Linus Torvalds is giving Santa a contest as the FOSS-loving Finn puts the best possible gift under the tree this festive season: a brand new Linux kernel.
Yes, the Linux 6.1 kernel is here, ready to power servers, desktops, smartphones, switches, routers, and everything in between. Announcing the arrival on the Linux kernel mailing list, says Linus Torvalds: “So here we are, a week late, but the last week has been nice and slow, and I’m much happier with the state of 6.1 than I was a few weeks ago.”
The Linux kernel is developed and maintained by a global community of engineers and enthusiasts. While many of those who contribute to the Linux kernel as part of their day job, others choose to do so in their spare time, on their own accord and on their own terms.
Let’s take a closer look at what these great people have been up to lately…
Linux kernel 6.1 features
A major addition to Linux 6.1 is primary (experimental) support for Rust, the “general purpose multi-paradigm programming language” that is snowballing across the open source landscape. Although small, this first batch of updates fulfills the ambition of letting kernel developers write kernel code in Rust.
Another addition to the Linux 6.1 kernel is Multi-Generational Least-Recently-Used (aka MG-LRU; although this is not yet enabled by default). To quote documentation in corethis memory-focused feature: “…optimizes page fetch and improves performance under memory pressure” — hey: better performances are always welcome.
Btrfs user? Linux 6.1 includes a “bunch of performance improvements” Btrfs filesystem performance, including a new block group tree for faster mounting on large filesystems, additional io_uring integration, modified sysfs exports; and “exceptional improvement in FIEMAP speed”.
Elsewhere, the erofs filesystem is now able to share duplicate data between filesystems; and the EXT4 filesystem gets a host of fixes, cleanups, and tweaks, the latter no longer attempting to prefetch block allocation bitmaps for read-only filesystems.
Additionally, the PinePhone Pro is now capable of running from the mainline Linux 6.1 kernel, as are a suite of older Android smartphones including the Sony Xperia 1 IV and the Samsung Galaxy E5, E7 and Grand Max. Additionally, there is now an input driver for the PinePhone keyboard case.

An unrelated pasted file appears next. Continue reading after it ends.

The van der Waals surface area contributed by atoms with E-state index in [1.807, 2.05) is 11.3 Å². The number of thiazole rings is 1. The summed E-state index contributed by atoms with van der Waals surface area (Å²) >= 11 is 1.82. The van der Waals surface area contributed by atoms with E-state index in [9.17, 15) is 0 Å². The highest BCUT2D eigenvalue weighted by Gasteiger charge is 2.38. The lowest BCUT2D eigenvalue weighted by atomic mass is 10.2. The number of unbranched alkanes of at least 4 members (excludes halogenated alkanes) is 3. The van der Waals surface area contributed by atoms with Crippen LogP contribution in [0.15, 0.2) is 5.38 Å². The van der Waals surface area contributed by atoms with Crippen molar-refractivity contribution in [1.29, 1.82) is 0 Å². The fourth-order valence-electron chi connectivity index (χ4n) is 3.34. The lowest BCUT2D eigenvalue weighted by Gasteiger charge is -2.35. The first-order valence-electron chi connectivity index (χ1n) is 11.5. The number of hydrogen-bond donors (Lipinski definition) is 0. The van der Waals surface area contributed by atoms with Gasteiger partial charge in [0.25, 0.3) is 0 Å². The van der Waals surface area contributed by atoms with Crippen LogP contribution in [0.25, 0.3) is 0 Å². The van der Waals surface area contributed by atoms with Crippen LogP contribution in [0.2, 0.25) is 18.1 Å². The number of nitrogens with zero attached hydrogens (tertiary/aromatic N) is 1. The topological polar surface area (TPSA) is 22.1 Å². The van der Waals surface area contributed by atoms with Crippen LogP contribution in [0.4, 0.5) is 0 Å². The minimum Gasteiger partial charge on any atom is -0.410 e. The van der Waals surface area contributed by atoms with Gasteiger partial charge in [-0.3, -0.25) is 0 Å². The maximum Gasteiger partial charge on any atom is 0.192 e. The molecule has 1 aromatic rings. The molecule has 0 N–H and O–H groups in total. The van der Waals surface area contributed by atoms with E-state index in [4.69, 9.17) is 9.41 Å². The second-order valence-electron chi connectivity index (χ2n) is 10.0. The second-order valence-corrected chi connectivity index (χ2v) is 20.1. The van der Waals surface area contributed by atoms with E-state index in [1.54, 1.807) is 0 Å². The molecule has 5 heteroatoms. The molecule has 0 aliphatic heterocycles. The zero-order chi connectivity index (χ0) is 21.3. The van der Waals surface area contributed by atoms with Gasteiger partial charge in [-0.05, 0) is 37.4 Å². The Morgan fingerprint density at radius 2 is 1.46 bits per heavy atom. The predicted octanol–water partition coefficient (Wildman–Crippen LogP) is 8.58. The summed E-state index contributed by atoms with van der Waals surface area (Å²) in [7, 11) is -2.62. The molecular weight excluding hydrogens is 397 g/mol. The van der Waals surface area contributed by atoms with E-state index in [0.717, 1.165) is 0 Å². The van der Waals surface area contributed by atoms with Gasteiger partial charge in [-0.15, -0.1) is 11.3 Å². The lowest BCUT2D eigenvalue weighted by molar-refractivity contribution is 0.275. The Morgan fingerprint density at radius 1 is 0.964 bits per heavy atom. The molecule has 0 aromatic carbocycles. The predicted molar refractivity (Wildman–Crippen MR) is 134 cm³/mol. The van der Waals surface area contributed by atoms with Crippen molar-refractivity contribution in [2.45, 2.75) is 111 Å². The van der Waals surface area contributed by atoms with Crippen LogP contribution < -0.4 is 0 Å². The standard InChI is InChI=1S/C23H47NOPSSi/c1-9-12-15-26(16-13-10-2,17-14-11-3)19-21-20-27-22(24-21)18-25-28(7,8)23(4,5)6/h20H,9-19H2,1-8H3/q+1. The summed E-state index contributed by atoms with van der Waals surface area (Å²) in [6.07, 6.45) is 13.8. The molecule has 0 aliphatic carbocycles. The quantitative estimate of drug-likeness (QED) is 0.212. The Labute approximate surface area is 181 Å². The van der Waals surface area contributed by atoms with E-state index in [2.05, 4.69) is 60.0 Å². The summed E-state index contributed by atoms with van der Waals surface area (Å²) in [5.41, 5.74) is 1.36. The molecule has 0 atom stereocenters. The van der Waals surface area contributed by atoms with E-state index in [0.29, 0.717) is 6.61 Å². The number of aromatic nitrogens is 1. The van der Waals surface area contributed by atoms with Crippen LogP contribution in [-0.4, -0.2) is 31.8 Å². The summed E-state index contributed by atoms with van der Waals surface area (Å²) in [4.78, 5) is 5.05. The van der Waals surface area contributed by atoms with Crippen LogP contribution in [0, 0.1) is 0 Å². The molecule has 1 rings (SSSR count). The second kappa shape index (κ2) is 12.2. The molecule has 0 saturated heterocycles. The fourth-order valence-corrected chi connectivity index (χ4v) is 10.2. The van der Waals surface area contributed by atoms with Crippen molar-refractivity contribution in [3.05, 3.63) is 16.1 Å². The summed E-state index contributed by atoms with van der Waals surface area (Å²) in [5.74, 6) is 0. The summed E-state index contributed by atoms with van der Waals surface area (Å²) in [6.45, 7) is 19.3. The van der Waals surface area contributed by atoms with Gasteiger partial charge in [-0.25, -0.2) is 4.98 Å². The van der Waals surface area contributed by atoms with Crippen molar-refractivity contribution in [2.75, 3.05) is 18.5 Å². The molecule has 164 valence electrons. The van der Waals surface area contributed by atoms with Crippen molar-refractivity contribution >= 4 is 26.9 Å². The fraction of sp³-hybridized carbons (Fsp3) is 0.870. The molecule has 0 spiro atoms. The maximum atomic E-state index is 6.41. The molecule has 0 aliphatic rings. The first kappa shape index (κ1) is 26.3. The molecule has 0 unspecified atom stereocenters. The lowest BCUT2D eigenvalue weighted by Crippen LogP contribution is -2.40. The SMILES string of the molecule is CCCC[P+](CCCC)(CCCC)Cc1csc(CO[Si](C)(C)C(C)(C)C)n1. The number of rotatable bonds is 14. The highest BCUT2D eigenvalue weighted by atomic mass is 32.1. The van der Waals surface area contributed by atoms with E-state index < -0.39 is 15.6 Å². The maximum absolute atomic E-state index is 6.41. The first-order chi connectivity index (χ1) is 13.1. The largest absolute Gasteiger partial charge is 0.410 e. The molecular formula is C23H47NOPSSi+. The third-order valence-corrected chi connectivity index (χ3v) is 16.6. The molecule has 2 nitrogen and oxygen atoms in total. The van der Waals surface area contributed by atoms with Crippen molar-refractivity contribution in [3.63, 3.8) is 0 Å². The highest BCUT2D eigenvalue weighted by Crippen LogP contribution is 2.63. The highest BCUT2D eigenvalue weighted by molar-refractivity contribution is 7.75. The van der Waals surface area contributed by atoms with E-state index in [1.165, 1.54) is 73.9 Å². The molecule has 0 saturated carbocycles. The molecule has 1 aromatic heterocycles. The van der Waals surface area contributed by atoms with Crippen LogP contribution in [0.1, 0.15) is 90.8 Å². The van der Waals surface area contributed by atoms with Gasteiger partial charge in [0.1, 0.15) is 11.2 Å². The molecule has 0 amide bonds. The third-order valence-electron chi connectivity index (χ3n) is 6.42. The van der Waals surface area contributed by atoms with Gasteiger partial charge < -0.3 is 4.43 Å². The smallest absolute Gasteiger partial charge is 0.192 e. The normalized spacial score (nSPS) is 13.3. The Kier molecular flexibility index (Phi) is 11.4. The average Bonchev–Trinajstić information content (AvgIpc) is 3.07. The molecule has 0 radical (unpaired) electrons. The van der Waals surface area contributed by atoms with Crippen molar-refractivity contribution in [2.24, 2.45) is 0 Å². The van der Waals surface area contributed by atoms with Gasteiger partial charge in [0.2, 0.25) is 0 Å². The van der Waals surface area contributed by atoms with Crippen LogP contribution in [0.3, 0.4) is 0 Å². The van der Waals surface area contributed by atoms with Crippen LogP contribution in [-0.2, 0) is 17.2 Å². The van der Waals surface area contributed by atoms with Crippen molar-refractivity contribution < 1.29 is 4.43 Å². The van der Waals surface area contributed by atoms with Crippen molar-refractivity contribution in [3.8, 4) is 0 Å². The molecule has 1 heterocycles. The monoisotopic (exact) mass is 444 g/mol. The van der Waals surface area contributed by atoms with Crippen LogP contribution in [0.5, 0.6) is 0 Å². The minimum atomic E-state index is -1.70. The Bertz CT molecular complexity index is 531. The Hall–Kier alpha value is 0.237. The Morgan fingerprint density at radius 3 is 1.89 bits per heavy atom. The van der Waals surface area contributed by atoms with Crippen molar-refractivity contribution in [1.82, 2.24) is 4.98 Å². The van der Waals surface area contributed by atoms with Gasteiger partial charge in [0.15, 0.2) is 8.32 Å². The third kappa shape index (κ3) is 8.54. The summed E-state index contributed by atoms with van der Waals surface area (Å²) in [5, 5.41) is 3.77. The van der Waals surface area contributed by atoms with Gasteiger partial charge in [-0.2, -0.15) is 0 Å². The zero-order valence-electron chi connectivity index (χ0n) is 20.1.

The Nintendo HID driver is now so advanced that “cheap clone” controllers will work with it; and the Logitech driver now allows the use of HID++ for all Bluetooth devices and, as Phoronix Reportscan auto-detect high-dpi scrolling capability if supported.
A pile of new audio hardware support comes with Linux 6.1, including initial work for sound support on Apple Silico, AMD Rembrandt support with Sound Open Firmware (SOF), and audio support on the SoC Mediatek MT8186 should be in new Chromebooks.
Several new devices are supported by the kernel XPad input driver, including Xbox One Elite palettes on the original Elite and the Series 2 Elite.
Other supported devices include the Hori Fighting Commander ONE gamepad (including in Xbox mode), the 8BitDo Pro 2 wired controller, and a series of Wooting keyboards, including the Wooting One, Two, Two HE, and 60HE.
Kernel 6.1 also includes the usual kind of foundation for next-gen CPUs and GPUs. Work in 6.1 includes new driver code for the AMD Platform Management Framework on future Ryzen chips; plumbing for 5nm Intel ‘Meteor Lake’ chips; and continued efforts on Intel Arc Graphics DG2/Alchemist.
- Merged Kernel Memory Sanitizer (KMSAN)
- More LoongArch processor support
- Kernel can decompress + launch architecture independent on EFI systems
- Faster decoding of Intel memory errors via EDAC driver
- Maple Tree data structure support
- New security checks on the ability to create user namespaces
- The kernel will print the CPU core where a segfault occurs
Overall, the Linux 6.1 kernel offers a range of new features and enhancements that improve the performance and security of Linux-based systems. These improvements make Linux an even more powerful and flexible operating system, able to meet the demands of a wide range of applications and users.
Get Linux 6.1
Linux 6.1 is available for download as source code now, which you can compile by hand on your distribution of choice? Not ready for this? Wait for your cast maintainer to package the half-graft instead.
While some distributions (like Arch) bundle new versions of the Linux kernel and push them out to users as updates, this is not the case with Ubuntu. As a fixed-version distribution, new kernel releases only ship in new releases, although LTS releases periodically receive new kernel updates backported from later releases.
You can try Canonical Main Repository to install Linux 6.1 on Ubuntu-based distributions. This is NOT recommended. Major releases come with no warranty, support, or testing to ensure they are trouble-free. Use at your own risk.